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I have a short question because wikipedia is extremly vague on this subject.

Suppose I have the matrix $A=\begin{pmatrix} i & 1 \\ 1 & -i\end{pmatrix}$.

Is it symmetric? I mean, in the complex field transpose is defined not like in the real field. I'd like someone to help clarify the difference between symmetric, hermatian, and how transposition is defined over R and C. Is this matrix symmetric? is it hermatian?

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Symmetric yes, Hermitian no. – Amzoti Dec 26 '13 at 0:25
up vote 5 down vote accepted

A square matrix $A$ is called symmetric if $A=A^T$ , and Hermitian if $A=A^H=\bar A^T$. So we don't care whether elements of matrix are real or complex. For real matrices, symmetric is equivalent to Hermitian. But symmetric matrix in complex may not be Hermitian (say $A$ in your example).

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And a Hermitian matrix need not be symmetric. – Alex Becker Dec 26 '13 at 1:02
In such a case it is very common to say complex symmetric, since just "symmetric" often implies "real". – Vedran Šego Dec 26 '13 at 1:25

Yes it is symmetric, as $A^T=A$. What this matrix is not, is Hermitian. Recall, that a matrix $A$ is called Hermitian if $\bar A^T=A$, and in the case of matrices with complex entries we usually we are not wondering if they a symmetric (or anti-symmetric) but hermitian (or skew-hermitian).

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If you ask: Is $A^t=A$ then the answer is yes.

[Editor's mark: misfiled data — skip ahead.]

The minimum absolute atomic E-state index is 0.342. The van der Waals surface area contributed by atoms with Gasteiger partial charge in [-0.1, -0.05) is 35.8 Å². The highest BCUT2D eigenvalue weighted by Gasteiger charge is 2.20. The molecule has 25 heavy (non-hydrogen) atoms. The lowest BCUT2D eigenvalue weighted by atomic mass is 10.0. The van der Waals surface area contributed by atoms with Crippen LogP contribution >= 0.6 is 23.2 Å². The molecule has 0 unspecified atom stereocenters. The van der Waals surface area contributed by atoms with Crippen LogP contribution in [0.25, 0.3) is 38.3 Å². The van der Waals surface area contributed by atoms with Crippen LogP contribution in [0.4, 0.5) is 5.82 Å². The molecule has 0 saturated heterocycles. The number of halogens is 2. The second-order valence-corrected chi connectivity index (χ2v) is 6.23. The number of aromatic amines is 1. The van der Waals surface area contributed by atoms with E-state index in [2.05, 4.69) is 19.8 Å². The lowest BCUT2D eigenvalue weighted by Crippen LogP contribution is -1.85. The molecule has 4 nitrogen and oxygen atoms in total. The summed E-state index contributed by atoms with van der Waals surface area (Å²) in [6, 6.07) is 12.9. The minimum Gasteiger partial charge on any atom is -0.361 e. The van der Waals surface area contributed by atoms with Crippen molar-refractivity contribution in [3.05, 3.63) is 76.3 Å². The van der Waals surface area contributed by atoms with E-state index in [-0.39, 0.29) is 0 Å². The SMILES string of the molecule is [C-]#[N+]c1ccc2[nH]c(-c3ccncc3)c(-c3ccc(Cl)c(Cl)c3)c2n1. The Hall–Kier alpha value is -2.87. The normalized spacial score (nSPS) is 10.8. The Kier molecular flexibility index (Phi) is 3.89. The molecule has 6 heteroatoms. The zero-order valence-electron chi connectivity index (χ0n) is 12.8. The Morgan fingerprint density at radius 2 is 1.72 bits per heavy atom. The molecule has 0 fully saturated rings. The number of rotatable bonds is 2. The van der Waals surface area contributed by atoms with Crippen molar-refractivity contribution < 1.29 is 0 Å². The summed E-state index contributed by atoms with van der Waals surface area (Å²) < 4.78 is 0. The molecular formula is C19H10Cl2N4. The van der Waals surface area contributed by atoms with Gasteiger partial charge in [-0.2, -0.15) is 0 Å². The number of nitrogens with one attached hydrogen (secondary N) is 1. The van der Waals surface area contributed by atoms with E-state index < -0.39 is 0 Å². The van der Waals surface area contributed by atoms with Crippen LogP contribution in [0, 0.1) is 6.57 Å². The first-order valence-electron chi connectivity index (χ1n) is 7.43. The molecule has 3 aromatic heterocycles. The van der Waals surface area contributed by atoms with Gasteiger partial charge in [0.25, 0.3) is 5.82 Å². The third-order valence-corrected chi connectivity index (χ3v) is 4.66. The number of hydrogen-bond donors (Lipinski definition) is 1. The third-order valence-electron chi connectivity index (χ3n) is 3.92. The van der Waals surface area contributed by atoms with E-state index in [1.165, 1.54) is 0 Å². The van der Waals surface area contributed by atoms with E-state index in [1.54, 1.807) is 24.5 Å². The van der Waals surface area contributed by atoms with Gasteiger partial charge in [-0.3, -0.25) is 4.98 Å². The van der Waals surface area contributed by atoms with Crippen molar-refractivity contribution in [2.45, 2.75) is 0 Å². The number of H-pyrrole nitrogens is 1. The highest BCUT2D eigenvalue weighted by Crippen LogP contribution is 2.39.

But for complex matrices, transposing has no real useful meaning. What you want is conjugate transpose and clearly $A^H \neq A$. Nothing more can be said of the matrix.

Why do you need to transpose AND take the complex conjugates? The way I like to explain is that a complex number $u + i \,v$ can be mapped to a real matrix $$ u + i\,v \Leftrightarrow \begin{bmatrix}u & v\\-v &u\end{bmatrix}$$ Notice that transposing the matrix results in taking complex conjugate.

So... when dealing with complex matrices, transposition should always be accompanied by taking complex conjugates. The two go together!

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I asked this because i was asked "Is any symmetric matrix over an algebraically closed field diagonlizable" i looked at this matrix. I think it's symmetric, it's not diagonlizable. I just wanted to clarify that this is indeed a symmetric matrix over the complex numbers. – Oria Gruber Dec 26 '13 at 0:34
Complex symmetric matrices do have their applications and are researched. Check, for example, Takagi decomposition. – Vedran Šego Dec 26 '13 at 1:25
Good point. I don't like over generalizations and I realize I did so in my final comment. Mea culpa – user44197 Dec 26 '13 at 1:31

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